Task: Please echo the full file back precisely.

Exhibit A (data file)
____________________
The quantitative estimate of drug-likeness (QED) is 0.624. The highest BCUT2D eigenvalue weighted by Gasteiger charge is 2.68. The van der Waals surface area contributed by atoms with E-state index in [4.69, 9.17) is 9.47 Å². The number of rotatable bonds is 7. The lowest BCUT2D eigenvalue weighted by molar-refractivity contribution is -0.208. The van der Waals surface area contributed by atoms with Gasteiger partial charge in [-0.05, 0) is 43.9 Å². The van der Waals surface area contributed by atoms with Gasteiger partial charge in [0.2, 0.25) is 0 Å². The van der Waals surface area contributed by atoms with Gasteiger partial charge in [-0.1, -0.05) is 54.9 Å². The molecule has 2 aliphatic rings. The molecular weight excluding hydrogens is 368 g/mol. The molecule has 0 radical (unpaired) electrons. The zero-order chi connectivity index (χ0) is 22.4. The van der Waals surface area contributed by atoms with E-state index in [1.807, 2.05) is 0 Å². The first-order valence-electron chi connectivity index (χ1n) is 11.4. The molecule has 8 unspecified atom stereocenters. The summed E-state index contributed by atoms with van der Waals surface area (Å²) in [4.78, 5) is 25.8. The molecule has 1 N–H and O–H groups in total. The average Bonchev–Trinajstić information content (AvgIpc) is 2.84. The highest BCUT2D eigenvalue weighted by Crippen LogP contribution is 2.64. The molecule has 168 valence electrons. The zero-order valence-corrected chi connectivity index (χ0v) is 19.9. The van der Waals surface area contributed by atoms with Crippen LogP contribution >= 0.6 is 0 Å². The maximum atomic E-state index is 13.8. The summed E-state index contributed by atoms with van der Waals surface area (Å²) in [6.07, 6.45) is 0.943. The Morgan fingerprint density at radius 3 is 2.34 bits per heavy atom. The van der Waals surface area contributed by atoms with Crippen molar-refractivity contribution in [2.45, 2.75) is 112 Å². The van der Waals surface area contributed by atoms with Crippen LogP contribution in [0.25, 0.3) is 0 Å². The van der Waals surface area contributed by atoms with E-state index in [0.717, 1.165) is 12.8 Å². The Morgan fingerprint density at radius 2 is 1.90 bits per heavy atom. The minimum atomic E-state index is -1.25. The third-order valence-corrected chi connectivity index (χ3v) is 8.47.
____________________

The quantitative estimate of drug-likeness (QED) is 0.624. The highest BCUT2D eigenvalue weighted by Gasteiger charge is 2.68. The van der Waals surface area contributed by atoms with E-state index in [4.69, 9.17) is 9.47 Å². The number of rotatable bonds is 7. The lowest BCUT2D eigenvalue weighted by molar-refractivity contribution is -0.208. The van der Waals surface area contributed by atoms with Gasteiger partial charge in [-0.05, 0) is 43.9 Å². The van der Waals surface area contributed by atoms with Gasteiger partial charge in [0.2, 0.25) is 0 Å². The van der Waals surface area contributed by atoms with Gasteiger partial charge in [-0.1, -0.05) is 54.9 Å². The molecule has 2 aliphatic rings. The molecular weight excluding hydrogens is 368 g/mol. The molecule has 0 radical (unpaired) electrons. The zero-order chi connectivity index (χ0) is 22.4. The van der Waals surface area contributed by atoms with E-state index in [1.807, 2.05) is 0 Å². The first-order valence-electron chi connectivity index (χ1n) is 11.4. The molecule has 8 unspecified atom stereocenters. The summed E-state index contributed by atoms with van der Waals surface area (Å²) in [4.78, 5) is 25.8. The molecule has 1 N–H and O–H groups in total. The average Bonchev–Trinajstić information content (AvgIpc) is 2.84. The highest BCUT2D eigenvalue weighted by Crippen LogP contribution is 2.64. The molecule has 168 valence electrons. The zero-order valence-corrected chi connectivity index (χ0v) is 19.9. The van der Waals surface area contributed by atoms with Crippen LogP contribution >= 0.6 is 0 Å². The maximum atomic E-state index is 13.8. The summed E-state index contributed by atoms with van der Waals surface area (Å²) in [6.07, 6.45) is 0.943. The Morgan fingerprint density at radius 3 is 2.34 bits per heavy atom. The van der Waals surface area contributed by atoms with Crippen molar-refractivity contribution in [2.45, 2.75) is 112 Å². The van der Waals surface area contributed by atoms with Crippen LogP contribution in [0.25, 0.3) is 0 Å². The van der Waals surface area contributed by atoms with E-state index in [0.717, 1.165) is 12.8 Å². The Morgan fingerprint density at radius 2 is 1.90 bits per heavy atom. The minimum atomic E-state index is -1.25. The third-order valence-corrected chi connectivity index (χ3v) is 8.47.